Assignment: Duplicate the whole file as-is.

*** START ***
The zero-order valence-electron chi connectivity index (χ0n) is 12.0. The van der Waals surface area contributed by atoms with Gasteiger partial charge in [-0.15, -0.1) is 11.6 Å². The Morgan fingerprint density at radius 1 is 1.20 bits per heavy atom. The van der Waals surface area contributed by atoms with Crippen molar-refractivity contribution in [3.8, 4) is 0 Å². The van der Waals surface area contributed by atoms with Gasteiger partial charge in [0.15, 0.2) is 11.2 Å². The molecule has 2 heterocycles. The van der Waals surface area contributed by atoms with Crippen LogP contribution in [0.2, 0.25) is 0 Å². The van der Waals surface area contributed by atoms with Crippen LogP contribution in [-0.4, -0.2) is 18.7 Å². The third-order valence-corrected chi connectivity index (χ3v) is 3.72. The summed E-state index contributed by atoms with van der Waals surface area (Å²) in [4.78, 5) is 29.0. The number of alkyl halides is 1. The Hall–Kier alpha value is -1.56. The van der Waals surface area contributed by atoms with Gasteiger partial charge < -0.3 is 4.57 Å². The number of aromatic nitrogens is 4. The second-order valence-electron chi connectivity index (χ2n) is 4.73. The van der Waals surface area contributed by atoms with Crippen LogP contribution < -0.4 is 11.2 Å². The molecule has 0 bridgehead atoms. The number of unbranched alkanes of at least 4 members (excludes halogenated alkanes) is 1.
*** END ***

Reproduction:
The zero-order valence-electron chi connectivity index (χ0n) is 12.0. The van der Waals surface area contributed by atoms with Gasteiger partial charge in [-0.15, -0.1) is 11.6 Å². The Morgan fingerprint density at radius 1 is 1.20 bits per heavy atom. The van der Waals surface area contributed by atoms with Crippen molar-refractivity contribution in [3.8, 4) is 0 Å². The van der Waals surface area contributed by atoms with Gasteiger partial charge in [0.15, 0.2) is 11.2 Å². The molecule has 2 heterocycles. The van der Waals surface area contributed by atoms with Crippen LogP contribution in [0.2, 0.25) is 0 Å². The van der Waals surface area contributed by atoms with Crippen LogP contribution in [-0.4, -0.2) is 18.7 Å². The third-order valence-corrected chi connectivity index (χ3v) is 3.72. The summed E-state index contributed by atoms with van der Waals surface area (Å²) in [4.78, 5) is 29.0. The number of alkyl halides is 1. The Hall–Kier alpha value is -1.56. The van der Waals surface area contributed by atoms with Gasteiger partial charge < -0.3 is 4.57 Å². The number of aromatic nitrogens is 4. The second-order valence-electron chi connectivity index (χ2n) is 4.73. The van der Waals surface area contributed by atoms with Crippen LogP contribution < -0.4 is 11.2 Å². The molecule has 0 bridgehead atoms. The number of unbranched alkanes of at least 4 members (excludes halogenated alkanes) is 1.